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U.S. Telecommunications Networks Barred From Using Foreign Suppliers


The Trump administration seems to be going after the Chinese telecom giant Huawei. President Trump has signed an executive order declaring a national emergency. It blocks U.S. telecom networks from using equipment from foreign suppliers that are deemed to be a national security risk. Now, this order doesn't name Huawei, but the company is believed to be the target. Elliott Zaagman is a columnist for the China-focused tech news website He's in Shenzhen, where Huawei has their headquarters.

Hi, Elliott.

ELLIOTT ZAAGMAN: Hi. Glad to be here.

KING: Why is the United States doing this now? What's the concern about Huawei?

ZAAGMAN: Well, if you just look at the headlines, we have Trump doubling down on the trade war last week and then going after Huawei this week. But it's a much bigger issue than just the trade war. The U.S. has had an issue with Huawei being a supplier of 5G components for quite some time now. However, Huawei is a first mover in 5G networks all around the world. And the second half of this year is really key for that. It's when a lot of these foundations are going to be laid out. So what we're seeing is that the U.S. has been pushing their European allies to exclude Huawei from their 5G network, really with the thinking that, you know, if you control the telecommunications network, it's like controlling a sea lane. So they're very concerned about the Chinese having control over these very, very crucial lanes.

However, Huawei - they have competitive technology, and they can underbid their competitors. So a lot of carriers in Europe are not very enthusiastic about excluding Huawei from their networks. And so the U.S. is going after them at a number of different angles. The U.S. - or Huawei has a lot of deep ties to the Chinese government, and the U.S. does not trust them. And they're pulling out all the stops to try to prevent them from supplying the networks to U.S. allies.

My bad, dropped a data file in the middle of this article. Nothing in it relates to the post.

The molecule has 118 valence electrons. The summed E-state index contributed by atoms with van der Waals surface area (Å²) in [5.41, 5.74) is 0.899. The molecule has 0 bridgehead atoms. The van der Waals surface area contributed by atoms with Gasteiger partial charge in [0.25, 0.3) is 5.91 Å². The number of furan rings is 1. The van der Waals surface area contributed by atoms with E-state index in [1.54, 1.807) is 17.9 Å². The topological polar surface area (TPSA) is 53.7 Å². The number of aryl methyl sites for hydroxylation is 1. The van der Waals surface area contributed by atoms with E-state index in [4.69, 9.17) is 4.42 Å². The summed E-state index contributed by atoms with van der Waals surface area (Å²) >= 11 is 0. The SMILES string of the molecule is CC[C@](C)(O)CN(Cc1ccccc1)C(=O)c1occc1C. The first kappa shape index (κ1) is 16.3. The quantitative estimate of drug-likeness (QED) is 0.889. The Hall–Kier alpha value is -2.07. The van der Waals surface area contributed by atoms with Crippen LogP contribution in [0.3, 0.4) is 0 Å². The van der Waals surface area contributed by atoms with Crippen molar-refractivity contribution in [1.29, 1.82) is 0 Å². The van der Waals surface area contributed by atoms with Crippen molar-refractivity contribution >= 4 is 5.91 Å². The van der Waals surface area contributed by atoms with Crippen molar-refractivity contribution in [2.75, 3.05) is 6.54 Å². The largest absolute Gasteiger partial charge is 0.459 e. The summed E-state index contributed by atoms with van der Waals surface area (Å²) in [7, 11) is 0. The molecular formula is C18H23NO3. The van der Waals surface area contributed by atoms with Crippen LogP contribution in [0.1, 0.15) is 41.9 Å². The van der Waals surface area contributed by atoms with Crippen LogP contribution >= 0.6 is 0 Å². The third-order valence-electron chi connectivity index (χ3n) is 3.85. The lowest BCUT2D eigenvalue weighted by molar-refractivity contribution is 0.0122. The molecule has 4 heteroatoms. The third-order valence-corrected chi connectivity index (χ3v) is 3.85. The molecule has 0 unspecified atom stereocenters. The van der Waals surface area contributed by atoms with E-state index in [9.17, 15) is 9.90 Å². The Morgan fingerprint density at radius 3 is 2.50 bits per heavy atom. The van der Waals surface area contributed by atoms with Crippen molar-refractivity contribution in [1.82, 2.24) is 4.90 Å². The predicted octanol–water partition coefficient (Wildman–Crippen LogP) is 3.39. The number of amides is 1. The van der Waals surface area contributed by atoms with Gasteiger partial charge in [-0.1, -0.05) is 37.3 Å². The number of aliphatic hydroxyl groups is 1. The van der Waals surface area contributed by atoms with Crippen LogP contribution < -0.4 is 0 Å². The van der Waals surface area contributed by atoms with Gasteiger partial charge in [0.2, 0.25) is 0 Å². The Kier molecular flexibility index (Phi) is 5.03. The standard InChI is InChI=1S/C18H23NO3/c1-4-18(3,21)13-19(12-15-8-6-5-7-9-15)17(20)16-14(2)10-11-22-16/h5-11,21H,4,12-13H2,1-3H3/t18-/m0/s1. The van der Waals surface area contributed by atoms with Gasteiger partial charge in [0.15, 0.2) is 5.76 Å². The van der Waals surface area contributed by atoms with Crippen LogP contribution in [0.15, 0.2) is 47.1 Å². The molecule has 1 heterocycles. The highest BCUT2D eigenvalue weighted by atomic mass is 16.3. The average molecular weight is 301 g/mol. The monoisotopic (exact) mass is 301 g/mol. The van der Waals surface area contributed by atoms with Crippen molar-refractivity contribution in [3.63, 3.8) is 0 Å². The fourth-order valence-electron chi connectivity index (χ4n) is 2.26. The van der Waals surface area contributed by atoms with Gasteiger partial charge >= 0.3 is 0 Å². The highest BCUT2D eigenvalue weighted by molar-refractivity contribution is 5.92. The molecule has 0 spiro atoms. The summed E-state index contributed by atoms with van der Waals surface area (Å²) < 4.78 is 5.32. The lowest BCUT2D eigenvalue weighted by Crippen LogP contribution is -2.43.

KING: How might this executive order affect Huawei?

ZAAGMAN: Well, it's not certain for sure, but it will impact them, certainly. A source of mine at Huawei said that about $11 billion last year was how much Huawei spent on components from the United States.

KING: Wow.

ZAAGMAN: That's a very significant number. I mean, Huawei's a big company. They do over $100 billion in sales. They did that last year. So - but we don't quite know all the details. And Huawei does not know all the details of exactly how this will play out. So it is certain that it will impact Huawei. That's for sure. However, it won't be like the ZTE, where they don't have the same kind of core technology. Huawei will probably still survive in one way or another.

KING: Elliott Zaagman - he's a columnist for the China-focused tech news website

Thanks, Elliott.

ZAAGMAN: Thank you, and happy birthday to my mother.

KING: (Laughter) Happy birthday, Mrs. Zaagman. Transcript provided by NPR, Copyright NPR.

Corrected: May 20, 2019 at 12:00 AM EDT
In a previous Web introduction to this story, was incorrectly called